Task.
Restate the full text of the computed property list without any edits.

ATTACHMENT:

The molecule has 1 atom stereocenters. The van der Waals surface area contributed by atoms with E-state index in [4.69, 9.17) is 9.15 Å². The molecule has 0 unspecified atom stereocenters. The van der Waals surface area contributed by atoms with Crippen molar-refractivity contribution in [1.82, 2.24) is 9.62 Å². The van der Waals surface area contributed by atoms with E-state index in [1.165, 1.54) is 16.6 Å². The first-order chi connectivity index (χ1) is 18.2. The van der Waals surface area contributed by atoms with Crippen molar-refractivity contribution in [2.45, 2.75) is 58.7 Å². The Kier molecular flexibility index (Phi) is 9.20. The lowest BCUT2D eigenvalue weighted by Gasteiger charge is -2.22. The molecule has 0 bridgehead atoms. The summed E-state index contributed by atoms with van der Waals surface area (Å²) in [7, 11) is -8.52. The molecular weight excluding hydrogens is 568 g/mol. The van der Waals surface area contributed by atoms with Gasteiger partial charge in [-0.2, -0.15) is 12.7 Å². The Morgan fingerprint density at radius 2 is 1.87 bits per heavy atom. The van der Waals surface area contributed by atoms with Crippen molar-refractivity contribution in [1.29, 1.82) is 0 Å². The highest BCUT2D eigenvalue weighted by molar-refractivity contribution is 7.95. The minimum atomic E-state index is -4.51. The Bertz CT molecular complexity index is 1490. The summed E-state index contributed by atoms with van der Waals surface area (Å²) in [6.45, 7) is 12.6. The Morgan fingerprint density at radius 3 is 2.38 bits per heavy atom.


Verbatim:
The molecule has 1 atom stereocenters. The van der Waals surface area contributed by atoms with E-state index in [4.69, 9.17) is 9.15 Å². The molecule has 0 unspecified atom stereocenters. The van der Waals surface area contributed by atoms with Crippen molar-refractivity contribution in [1.82, 2.24) is 9.62 Å². The van der Waals surface area contributed by atoms with E-state index in [1.165, 1.54) is 16.6 Å². The first-order chi connectivity index (χ1) is 18.2. The van der Waals surface area contributed by atoms with Crippen molar-refractivity contribution in [2.45, 2.75) is 58.7 Å². The Kier molecular flexibility index (Phi) is 9.20. The lowest BCUT2D eigenvalue weighted by Gasteiger charge is -2.22. The molecule has 0 bridgehead atoms. The summed E-state index contributed by atoms with van der Waals surface area (Å²) in [7, 11) is -8.52. The molecular weight excluding hydrogens is 568 g/mol. The van der Waals surface area contributed by atoms with Gasteiger partial charge in [-0.2, -0.15) is 12.7 Å². The Morgan fingerprint density at radius 2 is 1.87 bits per heavy atom. The van der Waals surface area contributed by atoms with Crippen molar-refractivity contribution in [1.29, 1.82) is 0 Å². The highest BCUT2D eigenvalue weighted by molar-refractivity contribution is 7.95. The minimum atomic E-state index is -4.51. The Bertz CT molecular complexity index is 1490. The summed E-state index contributed by atoms with van der Waals surface area (Å²) in [6.45, 7) is 12.6. The Morgan fingerprint density at radius 3 is 2.38 bits per heavy atom.